Idaho's forbidden fruit
Each autumn, cider presses are rescued from Wood River Valley cobwebs as neighbors gather for a seasonal tradition that has fallen casualty to modern life in most of America. Photographer Paulette Phlipot captures the sights while Michael Ames hunts the meaning of the modern American apple, right here in Idaho.
Driving Idaho’s interstates, you are unlikely to spot a single apple tree. Dairy farms, yes. Sod-covered potato huts rising out of flat farmland. Silver irrigation pivots, spraying arcs of water high over green crops. Tumbleweed. All this you will see from a window, riding along the Snake River Plain at 80 miles per hour.
Apple country, this is not.
Now take a meandering course
through the cottonwood-thick ravines and up-valley farms of Idaho’s gem
towns. Here, in the valley walls’ half-day shadows, between a fence and
a sidewalk, or just in somebody’s yard, are apple trees.
There are apples here because people have lived in these valleys for generations. More than old ranch stockades, more than gray, splintered ghost-town remains, apple trees mark human territory.
In his book, The Botany of Desire, Michael Pollan retraces the steps of John Chapman, aka Johnny Appleseed. Pollan learned that the inspiration for this storybook character was a real (eccentric) man whose traveling apple seed business helped transform large swaths of the Midwest in the early 19th century. This was the western frontier, and Chapman was instrumental in its "taming."
In that country at that time, Pollan reports, the law required settlers to plant "at least 50 apple or pear trees" on purchased land. "Since a standard apple tree normally took ten years to fruit, an orchard was a mark of lasting settlement."
At some point in the spread of Americans over their land, the question "Where will we plant our fruit trees?" ceased to arise. Maybe it was the upkeep, all those mushy, rotting red and brown blemishes on an otherwise manicured yard. Or maybe evangelism: What good Christian wants a constant reminder of the fall from grace?
But as the country grew, so did apple demand. Turns out, we didn’t stop planting trees—we consolidated. Neighborhood orchards begat regional farms that in turn yielded to corporate apple distributors.
Global food distribution helps
feed millions, but consolidation has its price. Pollan notes a shrinking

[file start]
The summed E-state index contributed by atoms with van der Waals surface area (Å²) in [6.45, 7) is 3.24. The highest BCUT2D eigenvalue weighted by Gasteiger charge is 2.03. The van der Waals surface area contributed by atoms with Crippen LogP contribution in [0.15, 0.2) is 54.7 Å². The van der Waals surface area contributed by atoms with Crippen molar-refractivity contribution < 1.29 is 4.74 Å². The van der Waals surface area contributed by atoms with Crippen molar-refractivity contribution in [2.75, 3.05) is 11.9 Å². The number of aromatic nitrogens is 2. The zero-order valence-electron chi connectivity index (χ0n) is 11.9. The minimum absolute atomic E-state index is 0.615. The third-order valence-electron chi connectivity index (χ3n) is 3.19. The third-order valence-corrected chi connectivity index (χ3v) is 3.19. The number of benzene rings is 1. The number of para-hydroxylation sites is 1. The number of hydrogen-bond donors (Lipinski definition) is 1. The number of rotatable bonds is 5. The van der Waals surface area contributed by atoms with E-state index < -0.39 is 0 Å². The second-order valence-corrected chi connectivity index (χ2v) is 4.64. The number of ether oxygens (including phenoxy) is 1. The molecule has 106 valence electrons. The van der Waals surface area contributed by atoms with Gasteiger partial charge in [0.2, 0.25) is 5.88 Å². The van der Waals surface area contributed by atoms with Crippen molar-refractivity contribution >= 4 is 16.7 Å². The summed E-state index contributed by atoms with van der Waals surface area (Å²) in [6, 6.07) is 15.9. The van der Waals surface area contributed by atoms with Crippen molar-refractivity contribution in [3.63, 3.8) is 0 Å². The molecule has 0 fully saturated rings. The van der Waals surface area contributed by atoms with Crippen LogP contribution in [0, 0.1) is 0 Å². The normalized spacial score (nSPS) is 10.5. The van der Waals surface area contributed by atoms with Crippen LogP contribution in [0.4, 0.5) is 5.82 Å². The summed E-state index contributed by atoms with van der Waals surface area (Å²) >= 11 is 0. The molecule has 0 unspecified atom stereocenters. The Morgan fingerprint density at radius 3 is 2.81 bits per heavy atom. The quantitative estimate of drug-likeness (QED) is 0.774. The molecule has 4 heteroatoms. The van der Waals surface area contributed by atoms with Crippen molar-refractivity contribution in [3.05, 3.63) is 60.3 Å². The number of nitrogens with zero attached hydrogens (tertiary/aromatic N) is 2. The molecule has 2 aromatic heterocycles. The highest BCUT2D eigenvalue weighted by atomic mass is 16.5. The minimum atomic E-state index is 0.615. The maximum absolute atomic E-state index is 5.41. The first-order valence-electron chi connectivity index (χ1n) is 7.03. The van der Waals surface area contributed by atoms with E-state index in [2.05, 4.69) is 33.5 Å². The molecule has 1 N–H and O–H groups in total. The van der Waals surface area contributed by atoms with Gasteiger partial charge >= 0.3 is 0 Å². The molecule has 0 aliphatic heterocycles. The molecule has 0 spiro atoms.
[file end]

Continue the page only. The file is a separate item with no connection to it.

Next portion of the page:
roster of apple breeds. Whereas past generations had their pick among
Pippins, Russets and varying shades of Delicious, today’s supermarket
aisles are dominated by a handful of hardy breeds.
In his 1922 book The Apple Tree, noted American horticulturalist Liberty Hyde Bailey made an impassioned plea for fruit diversity. "Why do we need so many kinds of apples?" he wrote. "Because there are so many folks… There is merit in variety itself. It provides more contact with life and leads away from uniformity and monotony."
It is doubtful Bailey could have predicted that by the end of the century, Americans would drift away from the apple. And yet, between 1996 and 2001, the U.S. Apple Association reported "significant losses" due, in part, to "stagnant domestic consumption."
Here in the Wood River Valley, Kaz Thea works in her own small way to reverse the tasteless trend of travel-weary fruit. Manager of the Hailey Farmers’ Market and founder of the Idaho’s Bounty program, Thea is a poster-child for locally grown food. She planted two apple trees (Pink Lady, Macintosh) beside her vegetable garden, and harvests bushels from unclaimed fruit trees on the streets of Hailey.
In The Botany of Desire Pollan explains the evolution of the apple as a tale of human tinkering. Without us to domesticate and breed tasty specimens, the apple may have fizzled out as an ugly little berry, dropping ignominiously to forest floors in Kazakhstan, the wild fruit’s indigenous home.
Indeed, the modern apple tree as we know it (MALUS DOMESTICA) wouldn’t exist without the ingenuity of the ancient Chinese, who invented the technique of tree-grafting, or the likes of "Granny" Ann Smith, whose tart green Australian apple became an institution.
Or, as Pollan also suggests, it’s the apples that are using us. Were it not for our predictable predilections ("Ooh look, a sweet shiny round red thing!") the genetic code written into the best apple seeds might have been lost. But by enlisting animals in the cause—bees to cross-pollinate, critters to spread the seeds, and crafty humans to choose and replicate the choicest offspring—the apple has done quite well for itself.
In her pilgrimage to Hailey’s orphaned trees and in the annual farmers’ market cider press she organizes, Thea makes her own contribution to the apple’s cause. As do all those folks pressing cider this time of year, or letting that cider ferment to applejack, or on to apple cider vinegar.
The forbidden fruit may have designs grander than we know. After all, the apple wormed its way into a pastry so quintessentially American that the pie stands hand in hand with Mom as a national emblem. In muffins and cobblers too, the apple redefines itself, determined to sit steaming under a frost-kissed windowpane, a piece of our own domestication.